By Pat Kessler

MINNEAPOLIS (WCCO) — Top Republicans proposed abolishing the state’s information technology office Thursday.

That dramatic move comes after the botched rollout of the new computer vehicle registration system, called MNLARS.

That new motor vehicle computer system has glitches so serious that it can take months to complete a simple transaction.

That is why some lawmakers are calling for an end to Minnesota’s IT department, called MN.IT.

The troubled rollout began last July, when the new MNLARS computer system could not handle some transactions as simple as license tabs.

Eight months later, lawmakers have had enough.

“And we are here because MN.IT is broken, and it became abundantly clear with the MNLARS debacle,” said Sen. Julie Rosen, (R) Finance Committee.

Fed-up Senate Republicans plan to abolish MN.IT as a full-fledged state department, and create a much-smaller Division of Information Technology.

Democratic Governor Mark Dayton has appointed a former Brigadier General Johanna Clayton to lead MN.IT and clean up the MNLARS mess.

“I take a no nonsense approach to things,” Clayton said.

In a statement, she called the Republican bill a “knee-jerk reaction,” and said, “We have a responsibility to look beyond scoring short-term political points.”

Democratic Gov. Dayton says he was not consulted on this major change.

“I can tell when I’m being gamed,” Dayton said.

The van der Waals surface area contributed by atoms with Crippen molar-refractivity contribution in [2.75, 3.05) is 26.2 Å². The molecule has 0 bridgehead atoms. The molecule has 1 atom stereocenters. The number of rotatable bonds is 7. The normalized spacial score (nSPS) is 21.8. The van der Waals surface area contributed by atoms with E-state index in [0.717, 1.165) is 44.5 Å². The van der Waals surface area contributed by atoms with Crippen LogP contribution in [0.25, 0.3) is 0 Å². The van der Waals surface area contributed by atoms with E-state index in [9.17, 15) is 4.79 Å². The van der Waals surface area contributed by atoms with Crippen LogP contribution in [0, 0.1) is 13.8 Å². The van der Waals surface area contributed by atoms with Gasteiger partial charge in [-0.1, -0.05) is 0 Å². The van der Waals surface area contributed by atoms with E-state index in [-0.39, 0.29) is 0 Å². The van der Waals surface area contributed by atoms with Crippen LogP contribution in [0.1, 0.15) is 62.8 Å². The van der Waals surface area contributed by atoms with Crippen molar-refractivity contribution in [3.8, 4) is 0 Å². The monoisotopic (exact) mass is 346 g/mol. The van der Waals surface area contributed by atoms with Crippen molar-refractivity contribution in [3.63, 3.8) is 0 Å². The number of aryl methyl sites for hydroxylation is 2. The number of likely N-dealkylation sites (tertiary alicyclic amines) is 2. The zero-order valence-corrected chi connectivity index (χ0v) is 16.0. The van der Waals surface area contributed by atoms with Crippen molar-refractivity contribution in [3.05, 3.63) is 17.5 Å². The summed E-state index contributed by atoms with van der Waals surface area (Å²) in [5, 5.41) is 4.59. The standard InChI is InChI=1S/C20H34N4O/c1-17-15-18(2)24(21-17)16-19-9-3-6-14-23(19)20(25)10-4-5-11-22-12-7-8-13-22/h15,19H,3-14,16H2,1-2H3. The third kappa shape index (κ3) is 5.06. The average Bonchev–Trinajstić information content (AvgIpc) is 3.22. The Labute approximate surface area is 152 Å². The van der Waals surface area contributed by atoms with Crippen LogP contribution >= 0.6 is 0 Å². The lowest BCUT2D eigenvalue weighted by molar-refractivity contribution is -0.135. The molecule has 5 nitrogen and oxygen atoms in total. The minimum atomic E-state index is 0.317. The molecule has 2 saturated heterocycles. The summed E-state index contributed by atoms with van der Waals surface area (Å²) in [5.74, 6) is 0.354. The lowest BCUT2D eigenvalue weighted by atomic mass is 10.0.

He is accusing Republicans of slow-walking a request for an emergency infusion of $10 million for a MNLARS patch.

“I’ll take the blame for the problem, but you’re going to share the responsibility for the lack of improvements,” Dayton said.

Republican Sen. Scott Newman, the powerful chairman of the transportation committee, says he is skeptical Minnesota’s IT department can handle the MNLARS fix.

“Based on past performance, I have serious doubts. Because based on past performance, they haven’t done all that great a job,” Newman said.

Instead of administering services like MNsure and MNLARS, the new office would handle web pages, emails and computer upgrades.

MN.IT officials say this move will give other states a big technology edge over Minnesota. They may also have to lay off many computer experts if MNLARS does not get emergency funding.

The department has sent out layoff notices to many staff effective in 30 days, and one top IT expert may have already left.

Thus, a ramping down could begin soon, delaying a MNLARS fix even longer.

Pat Kessler